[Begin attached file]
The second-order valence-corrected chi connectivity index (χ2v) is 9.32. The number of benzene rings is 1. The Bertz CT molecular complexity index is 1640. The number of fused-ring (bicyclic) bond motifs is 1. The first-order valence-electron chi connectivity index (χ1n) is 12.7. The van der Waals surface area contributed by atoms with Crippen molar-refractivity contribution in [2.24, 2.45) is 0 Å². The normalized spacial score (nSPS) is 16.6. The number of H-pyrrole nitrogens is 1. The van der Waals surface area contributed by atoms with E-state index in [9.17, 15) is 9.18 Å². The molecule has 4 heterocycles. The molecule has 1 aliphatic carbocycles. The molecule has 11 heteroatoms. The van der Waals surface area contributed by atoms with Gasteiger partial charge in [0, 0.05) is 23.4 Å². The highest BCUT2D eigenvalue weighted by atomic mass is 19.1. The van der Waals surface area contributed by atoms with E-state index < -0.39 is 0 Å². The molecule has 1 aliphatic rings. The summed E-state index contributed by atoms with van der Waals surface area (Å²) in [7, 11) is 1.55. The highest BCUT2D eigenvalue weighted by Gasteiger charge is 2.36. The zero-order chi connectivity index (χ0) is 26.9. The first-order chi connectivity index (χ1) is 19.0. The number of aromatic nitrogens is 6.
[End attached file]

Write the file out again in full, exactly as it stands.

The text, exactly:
The second-order valence-corrected chi connectivity index (χ2v) is 9.32. The number of benzene rings is 1. The Bertz CT molecular complexity index is 1640. The number of fused-ring (bicyclic) bond motifs is 1. The first-order valence-electron chi connectivity index (χ1n) is 12.7. The van der Waals surface area contributed by atoms with Crippen molar-refractivity contribution in [2.24, 2.45) is 0 Å². The normalized spacial score (nSPS) is 16.6. The number of H-pyrrole nitrogens is 1. The van der Waals surface area contributed by atoms with E-state index in [9.17, 15) is 9.18 Å². The molecule has 4 heterocycles. The molecule has 1 aliphatic carbocycles. The molecule has 11 heteroatoms. The van der Waals surface area contributed by atoms with Gasteiger partial charge in [0, 0.05) is 23.4 Å². The highest BCUT2D eigenvalue weighted by atomic mass is 19.1. The van der Waals surface area contributed by atoms with E-state index < -0.39 is 0 Å². The molecule has 1 aliphatic rings. The summed E-state index contributed by atoms with van der Waals surface area (Å²) in [7, 11) is 1.55. The highest BCUT2D eigenvalue weighted by Gasteiger charge is 2.36. The zero-order chi connectivity index (χ0) is 26.9. The first-order chi connectivity index (χ1) is 19.0. The number of aromatic nitrogens is 6.